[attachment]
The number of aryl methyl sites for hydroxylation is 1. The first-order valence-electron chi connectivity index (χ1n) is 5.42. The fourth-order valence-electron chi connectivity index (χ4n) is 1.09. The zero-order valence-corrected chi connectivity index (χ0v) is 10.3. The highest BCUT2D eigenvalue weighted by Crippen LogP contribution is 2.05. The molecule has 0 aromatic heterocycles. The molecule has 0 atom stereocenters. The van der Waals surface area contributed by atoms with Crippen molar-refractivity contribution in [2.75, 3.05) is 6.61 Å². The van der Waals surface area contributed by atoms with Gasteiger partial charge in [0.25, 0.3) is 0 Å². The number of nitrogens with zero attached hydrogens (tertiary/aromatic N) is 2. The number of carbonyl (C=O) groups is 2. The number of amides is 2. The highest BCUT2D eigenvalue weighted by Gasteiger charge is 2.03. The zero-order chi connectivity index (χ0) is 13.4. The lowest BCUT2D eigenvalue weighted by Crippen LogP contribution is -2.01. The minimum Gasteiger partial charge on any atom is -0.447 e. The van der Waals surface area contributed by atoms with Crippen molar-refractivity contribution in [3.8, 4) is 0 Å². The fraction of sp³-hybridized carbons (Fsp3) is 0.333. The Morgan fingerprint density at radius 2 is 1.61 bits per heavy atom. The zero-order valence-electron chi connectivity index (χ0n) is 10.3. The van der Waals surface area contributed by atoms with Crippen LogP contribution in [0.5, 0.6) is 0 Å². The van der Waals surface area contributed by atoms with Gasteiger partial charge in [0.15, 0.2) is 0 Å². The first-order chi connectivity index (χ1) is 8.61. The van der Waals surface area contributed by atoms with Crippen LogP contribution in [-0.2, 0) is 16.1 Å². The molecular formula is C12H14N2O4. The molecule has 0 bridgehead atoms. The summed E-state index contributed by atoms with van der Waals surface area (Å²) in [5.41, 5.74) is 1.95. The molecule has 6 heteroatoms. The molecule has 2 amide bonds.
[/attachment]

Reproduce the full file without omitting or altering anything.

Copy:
The number of aryl methyl sites for hydroxylation is 1. The first-order valence-electron chi connectivity index (χ1n) is 5.42. The fourth-order valence-electron chi connectivity index (χ4n) is 1.09. The zero-order valence-corrected chi connectivity index (χ0v) is 10.3. The highest BCUT2D eigenvalue weighted by Crippen LogP contribution is 2.05. The molecule has 0 aromatic heterocycles. The molecule has 0 atom stereocenters. The van der Waals surface area contributed by atoms with Crippen molar-refractivity contribution in [2.75, 3.05) is 6.61 Å². The van der Waals surface area contributed by atoms with Gasteiger partial charge in [0.25, 0.3) is 0 Å². The number of nitrogens with zero attached hydrogens (tertiary/aromatic N) is 2. The number of carbonyl (C=O) groups is 2. The number of amides is 2. The highest BCUT2D eigenvalue weighted by Gasteiger charge is 2.03. The zero-order chi connectivity index (χ0) is 13.4. The lowest BCUT2D eigenvalue weighted by Crippen LogP contribution is -2.01. The minimum Gasteiger partial charge on any atom is -0.447 e. The van der Waals surface area contributed by atoms with Crippen molar-refractivity contribution in [3.8, 4) is 0 Å². The fraction of sp³-hybridized carbons (Fsp3) is 0.333. The Morgan fingerprint density at radius 2 is 1.61 bits per heavy atom. The zero-order valence-electron chi connectivity index (χ0n) is 10.3. The van der Waals surface area contributed by atoms with Crippen LogP contribution in [0.5, 0.6) is 0 Å². The van der Waals surface area contributed by atoms with Gasteiger partial charge in [0.15, 0.2) is 0 Å². The first-order chi connectivity index (χ1) is 8.61. The van der Waals surface area contributed by atoms with Crippen LogP contribution in [-0.2, 0) is 16.1 Å². The molecular formula is C12H14N2O4. The molecule has 0 bridgehead atoms. The summed E-state index contributed by atoms with van der Waals surface area (Å²) in [5.41, 5.74) is 1.95. The molecule has 6 heteroatoms. The molecule has 2 amide bonds.